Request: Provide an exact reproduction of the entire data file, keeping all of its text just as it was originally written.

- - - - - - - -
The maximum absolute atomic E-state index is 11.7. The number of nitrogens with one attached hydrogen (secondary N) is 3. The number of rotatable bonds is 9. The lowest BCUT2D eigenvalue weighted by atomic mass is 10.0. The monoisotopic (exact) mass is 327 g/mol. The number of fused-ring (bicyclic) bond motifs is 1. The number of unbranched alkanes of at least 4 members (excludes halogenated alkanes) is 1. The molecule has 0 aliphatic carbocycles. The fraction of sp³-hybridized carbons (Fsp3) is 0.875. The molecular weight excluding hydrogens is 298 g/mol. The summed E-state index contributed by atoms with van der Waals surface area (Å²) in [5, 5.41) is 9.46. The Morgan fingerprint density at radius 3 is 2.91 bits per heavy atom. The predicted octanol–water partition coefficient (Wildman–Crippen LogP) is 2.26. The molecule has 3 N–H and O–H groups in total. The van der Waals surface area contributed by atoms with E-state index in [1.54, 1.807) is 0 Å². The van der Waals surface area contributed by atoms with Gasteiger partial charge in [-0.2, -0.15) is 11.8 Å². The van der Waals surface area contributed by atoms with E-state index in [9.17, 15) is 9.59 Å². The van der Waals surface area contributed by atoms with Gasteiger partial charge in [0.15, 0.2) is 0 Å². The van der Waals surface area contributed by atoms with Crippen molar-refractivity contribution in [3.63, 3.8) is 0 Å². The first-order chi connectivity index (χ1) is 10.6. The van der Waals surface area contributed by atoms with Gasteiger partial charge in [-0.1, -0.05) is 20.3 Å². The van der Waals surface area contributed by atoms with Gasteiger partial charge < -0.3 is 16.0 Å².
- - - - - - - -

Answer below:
The maximum absolute atomic E-state index is 11.7. The number of nitrogens with one attached hydrogen (secondary N) is 3. The number of rotatable bonds is 9. The lowest BCUT2D eigenvalue weighted by atomic mass is 10.0. The monoisotopic (exact) mass is 327 g/mol. The number of fused-ring (bicyclic) bond motifs is 1. The number of unbranched alkanes of at least 4 members (excludes halogenated alkanes) is 1. The molecule has 0 aliphatic carbocycles. The fraction of sp³-hybridized carbons (Fsp3) is 0.875. The molecular weight excluding hydrogens is 298 g/mol. The summed E-state index contributed by atoms with van der Waals surface area (Å²) in [5, 5.41) is 9.46. The Morgan fingerprint density at radius 3 is 2.91 bits per heavy atom. The predicted octanol–water partition coefficient (Wildman–Crippen LogP) is 2.26. The molecule has 3 N–H and O–H groups in total. The van der Waals surface area contributed by atoms with E-state index in [1.54, 1.807) is 0 Å². The van der Waals surface area contributed by atoms with Gasteiger partial charge in [-0.2, -0.15) is 11.8 Å². The van der Waals surface area contributed by atoms with E-state index in [9.17, 15) is 9.59 Å². The van der Waals surface area contributed by atoms with Gasteiger partial charge in [0.15, 0.2) is 0 Å². The van der Waals surface area contributed by atoms with Crippen molar-refractivity contribution in [3.63, 3.8) is 0 Å². The first-order chi connectivity index (χ1) is 10.6. The van der Waals surface area contributed by atoms with Gasteiger partial charge in [-0.1, -0.05) is 20.3 Å². The van der Waals surface area contributed by atoms with Gasteiger partial charge < -0.3 is 16.0 Å².